A think tank has issued a warning that an annual investment of at least $130 billion is required to protect the most vulnerable tropical forest areas by the end of the decade.

Alongside financial commitments, the think tank also emphasised the need for reductions in beef and dairy consumption, as well as government bans on deforestation. This urgency arises from the non-binding target agreed upon by over 140 world leaders at Cop26 in 2021 to halt and reverse deforestation, a crucial step in limiting global heating to below 2 degrees Celsius and curbing biodiversity loss.

Presently, the average annual financing for forest protection amounts to $2-3 billion. According to a report titled “Financing the Transition: The Cost of Avoiding Deforestation” by the Energy Transitions Commission, eliminating economic incentives for deforestation linked to cattle ranching, agriculture, and other industries would require a minimum of $130 billion per year. This funding could originate from carbon markets, affluent governments, and philanthropists. However, it is imperative to complement financial efforts with immediate actions such as banning forest clearance, promoting forest-dependent businesses, and reducing demand for commodities associated with deforestation, including palm oil, soy, beef, and cocoa.

Lord Turner, the chair of the Energy Transitions Commission and former head of the CBI and the UK government’s Committee on Climate Change, cautioned governments against underestimating the magnitude of the challenge.

“As long as the world consumes more red meat, there will be an incentive to deforest more areas of tropical rainforest. If we have that $130bn coming forward, it could make a material difference. But it would not put a total or permanent stop to it. The danger would be that it would come back in future years,” Turner said.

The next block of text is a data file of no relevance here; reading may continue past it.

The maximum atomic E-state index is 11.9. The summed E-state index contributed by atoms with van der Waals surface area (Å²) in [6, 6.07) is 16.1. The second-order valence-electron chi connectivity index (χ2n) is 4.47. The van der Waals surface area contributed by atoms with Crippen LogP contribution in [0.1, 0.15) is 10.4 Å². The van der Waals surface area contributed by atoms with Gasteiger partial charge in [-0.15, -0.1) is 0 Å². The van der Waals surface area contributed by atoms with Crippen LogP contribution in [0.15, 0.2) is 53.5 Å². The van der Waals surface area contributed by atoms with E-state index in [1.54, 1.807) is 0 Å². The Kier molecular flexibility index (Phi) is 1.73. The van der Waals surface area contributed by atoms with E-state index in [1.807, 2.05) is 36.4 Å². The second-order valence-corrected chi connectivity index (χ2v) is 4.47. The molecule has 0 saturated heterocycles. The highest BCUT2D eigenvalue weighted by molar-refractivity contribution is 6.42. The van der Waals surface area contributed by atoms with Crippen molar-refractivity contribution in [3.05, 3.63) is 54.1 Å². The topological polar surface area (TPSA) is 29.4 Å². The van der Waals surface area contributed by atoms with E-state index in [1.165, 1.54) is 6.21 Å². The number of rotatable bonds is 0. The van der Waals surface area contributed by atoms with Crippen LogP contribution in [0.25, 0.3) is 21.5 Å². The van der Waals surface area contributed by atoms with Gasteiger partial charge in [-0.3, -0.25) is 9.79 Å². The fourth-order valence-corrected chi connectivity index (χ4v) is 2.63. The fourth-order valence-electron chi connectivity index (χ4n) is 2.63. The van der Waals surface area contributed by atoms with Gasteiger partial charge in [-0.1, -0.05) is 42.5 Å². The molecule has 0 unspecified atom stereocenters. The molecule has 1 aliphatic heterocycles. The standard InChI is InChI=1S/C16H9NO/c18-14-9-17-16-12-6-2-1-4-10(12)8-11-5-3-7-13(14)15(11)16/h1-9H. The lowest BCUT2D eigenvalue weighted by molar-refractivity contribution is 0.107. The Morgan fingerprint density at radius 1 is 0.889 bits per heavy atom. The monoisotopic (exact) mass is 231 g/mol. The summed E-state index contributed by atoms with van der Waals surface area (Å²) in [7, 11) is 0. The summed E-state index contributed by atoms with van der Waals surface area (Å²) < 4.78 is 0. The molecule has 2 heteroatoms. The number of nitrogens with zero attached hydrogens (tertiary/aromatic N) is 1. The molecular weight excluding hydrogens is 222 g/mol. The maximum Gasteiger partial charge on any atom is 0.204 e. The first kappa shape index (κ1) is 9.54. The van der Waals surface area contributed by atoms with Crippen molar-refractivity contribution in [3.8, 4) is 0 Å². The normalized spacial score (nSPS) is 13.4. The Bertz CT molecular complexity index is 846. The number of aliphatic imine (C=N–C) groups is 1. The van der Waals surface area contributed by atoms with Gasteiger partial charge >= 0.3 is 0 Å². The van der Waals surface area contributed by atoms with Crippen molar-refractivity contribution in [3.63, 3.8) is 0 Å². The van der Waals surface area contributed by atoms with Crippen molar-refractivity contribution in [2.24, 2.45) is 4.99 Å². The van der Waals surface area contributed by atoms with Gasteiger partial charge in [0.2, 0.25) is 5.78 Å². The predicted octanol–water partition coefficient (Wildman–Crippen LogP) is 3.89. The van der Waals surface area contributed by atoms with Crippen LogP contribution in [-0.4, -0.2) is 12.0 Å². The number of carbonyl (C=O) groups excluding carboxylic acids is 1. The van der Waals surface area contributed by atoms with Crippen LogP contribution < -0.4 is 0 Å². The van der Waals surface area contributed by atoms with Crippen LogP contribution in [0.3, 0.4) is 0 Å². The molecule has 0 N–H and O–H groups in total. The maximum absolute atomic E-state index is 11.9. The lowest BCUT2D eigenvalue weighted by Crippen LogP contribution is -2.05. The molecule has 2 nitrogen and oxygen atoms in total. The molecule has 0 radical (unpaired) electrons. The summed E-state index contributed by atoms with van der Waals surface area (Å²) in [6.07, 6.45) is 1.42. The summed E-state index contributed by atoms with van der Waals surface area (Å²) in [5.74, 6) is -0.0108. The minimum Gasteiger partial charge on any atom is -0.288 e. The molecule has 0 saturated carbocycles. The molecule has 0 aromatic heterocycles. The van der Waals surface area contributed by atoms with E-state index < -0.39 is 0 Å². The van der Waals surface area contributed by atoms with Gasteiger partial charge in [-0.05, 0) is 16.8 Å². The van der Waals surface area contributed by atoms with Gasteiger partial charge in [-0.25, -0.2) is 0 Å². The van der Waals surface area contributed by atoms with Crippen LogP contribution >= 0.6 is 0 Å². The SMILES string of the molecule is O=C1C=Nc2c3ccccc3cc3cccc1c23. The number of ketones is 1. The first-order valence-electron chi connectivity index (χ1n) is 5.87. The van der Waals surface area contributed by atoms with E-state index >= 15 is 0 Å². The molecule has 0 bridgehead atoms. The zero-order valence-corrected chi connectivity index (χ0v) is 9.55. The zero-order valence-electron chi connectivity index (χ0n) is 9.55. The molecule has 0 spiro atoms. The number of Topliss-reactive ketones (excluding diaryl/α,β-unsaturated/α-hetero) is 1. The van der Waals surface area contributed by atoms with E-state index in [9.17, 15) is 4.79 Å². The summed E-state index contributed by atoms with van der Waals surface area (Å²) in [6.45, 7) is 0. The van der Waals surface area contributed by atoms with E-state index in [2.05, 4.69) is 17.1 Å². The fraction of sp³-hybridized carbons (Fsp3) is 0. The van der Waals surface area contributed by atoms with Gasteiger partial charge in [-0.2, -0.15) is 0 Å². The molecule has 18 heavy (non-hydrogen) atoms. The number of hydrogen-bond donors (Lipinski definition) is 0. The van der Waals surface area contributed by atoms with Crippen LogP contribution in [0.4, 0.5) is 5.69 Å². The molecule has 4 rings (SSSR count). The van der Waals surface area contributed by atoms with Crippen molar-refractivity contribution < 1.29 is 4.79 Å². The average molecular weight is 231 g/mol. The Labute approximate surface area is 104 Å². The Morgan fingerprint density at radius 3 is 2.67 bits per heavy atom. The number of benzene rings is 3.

“This is an area where robust quantification of what you spend and what you get is much more difficult than anywhere else. When we work out how much to spend to decarbonise the electricity system, we can come up with a figure. [With deforestation], there is extreme uncertainty. If you really wanted to spend your way to turning off the deforestation, with a trillion a year you’d probably do it. If you’ve allocated $10bn, which is the kind of figure that comes out of the G7, don’t fool yourself,” he said.

Deforestation ranks as the second-largest source of human greenhouse gas emissions, responsible for approximately 15% of the total. It is also a leading cause of biodiversity loss and ecosystem degradation. Despite scientific warnings of imminent collapse, deforestation continues at an alarming pace, particularly in crucial ecosystems like the Amazon.

The protection and expansion of forests are pivotal in the efforts to limit global heating, alongside substantial reductions in fossil fuel consumption.

Many prominent companies purchase carbon credits based on forest protection, while governments increasingly pursue agreements at the national level to combat deforestation, such as the 2022 accord between Norway and Indonesia. However, analysis has revealed that numerous rainforest offsetting projects have had limited success in preventing deforestation.



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